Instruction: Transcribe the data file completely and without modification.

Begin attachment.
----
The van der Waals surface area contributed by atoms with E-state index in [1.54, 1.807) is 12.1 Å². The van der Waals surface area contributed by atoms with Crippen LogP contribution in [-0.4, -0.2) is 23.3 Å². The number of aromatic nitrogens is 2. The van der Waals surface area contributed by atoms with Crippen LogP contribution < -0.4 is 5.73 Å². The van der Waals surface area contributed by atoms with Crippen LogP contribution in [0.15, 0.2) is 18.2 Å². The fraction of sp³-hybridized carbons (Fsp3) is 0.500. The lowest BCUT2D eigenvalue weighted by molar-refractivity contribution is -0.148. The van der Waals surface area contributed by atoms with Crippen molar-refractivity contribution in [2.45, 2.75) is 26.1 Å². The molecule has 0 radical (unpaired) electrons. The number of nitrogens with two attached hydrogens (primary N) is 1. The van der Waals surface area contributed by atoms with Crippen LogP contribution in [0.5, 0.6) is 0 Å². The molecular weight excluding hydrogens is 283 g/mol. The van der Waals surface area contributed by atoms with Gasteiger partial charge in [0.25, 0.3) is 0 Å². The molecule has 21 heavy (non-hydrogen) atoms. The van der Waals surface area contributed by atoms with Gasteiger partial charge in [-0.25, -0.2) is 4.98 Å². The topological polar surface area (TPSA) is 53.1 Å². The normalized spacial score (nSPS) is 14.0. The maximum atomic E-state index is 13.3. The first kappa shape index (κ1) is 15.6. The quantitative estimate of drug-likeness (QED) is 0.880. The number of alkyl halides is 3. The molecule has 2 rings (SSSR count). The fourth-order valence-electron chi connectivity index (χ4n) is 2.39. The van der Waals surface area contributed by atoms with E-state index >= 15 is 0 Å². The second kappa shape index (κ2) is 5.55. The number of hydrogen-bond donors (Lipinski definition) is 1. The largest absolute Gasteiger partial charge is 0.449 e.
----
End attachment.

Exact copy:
The van der Waals surface area contributed by atoms with E-state index in [1.54, 1.807) is 12.1 Å². The van der Waals surface area contributed by atoms with Crippen LogP contribution in [-0.4, -0.2) is 23.3 Å². The number of aromatic nitrogens is 2. The van der Waals surface area contributed by atoms with Crippen LogP contribution < -0.4 is 5.73 Å². The van der Waals surface area contributed by atoms with Crippen LogP contribution in [0.15, 0.2) is 18.2 Å². The fraction of sp³-hybridized carbons (Fsp3) is 0.500. The lowest BCUT2D eigenvalue weighted by molar-refractivity contribution is -0.148. The van der Waals surface area contributed by atoms with Crippen molar-refractivity contribution in [2.45, 2.75) is 26.1 Å². The molecule has 0 radical (unpaired) electrons. The number of nitrogens with two attached hydrogens (primary N) is 1. The van der Waals surface area contributed by atoms with Crippen LogP contribution in [0.5, 0.6) is 0 Å². The molecular weight excluding hydrogens is 283 g/mol. The van der Waals surface area contributed by atoms with Gasteiger partial charge in [0.25, 0.3) is 0 Å². The molecule has 21 heavy (non-hydrogen) atoms. The van der Waals surface area contributed by atoms with Gasteiger partial charge in [-0.25, -0.2) is 4.98 Å². The topological polar surface area (TPSA) is 53.1 Å². The normalized spacial score (nSPS) is 14.0. The maximum atomic E-state index is 13.3. The first kappa shape index (κ1) is 15.6. The quantitative estimate of drug-likeness (QED) is 0.880. The number of alkyl halides is 3. The molecule has 2 rings (SSSR count). The fourth-order valence-electron chi connectivity index (χ4n) is 2.39. The van der Waals surface area contributed by atoms with E-state index >= 15 is 0 Å². The second kappa shape index (κ2) is 5.55. The number of hydrogen-bond donors (Lipinski definition) is 1. The largest absolute Gasteiger partial charge is 0.449 e.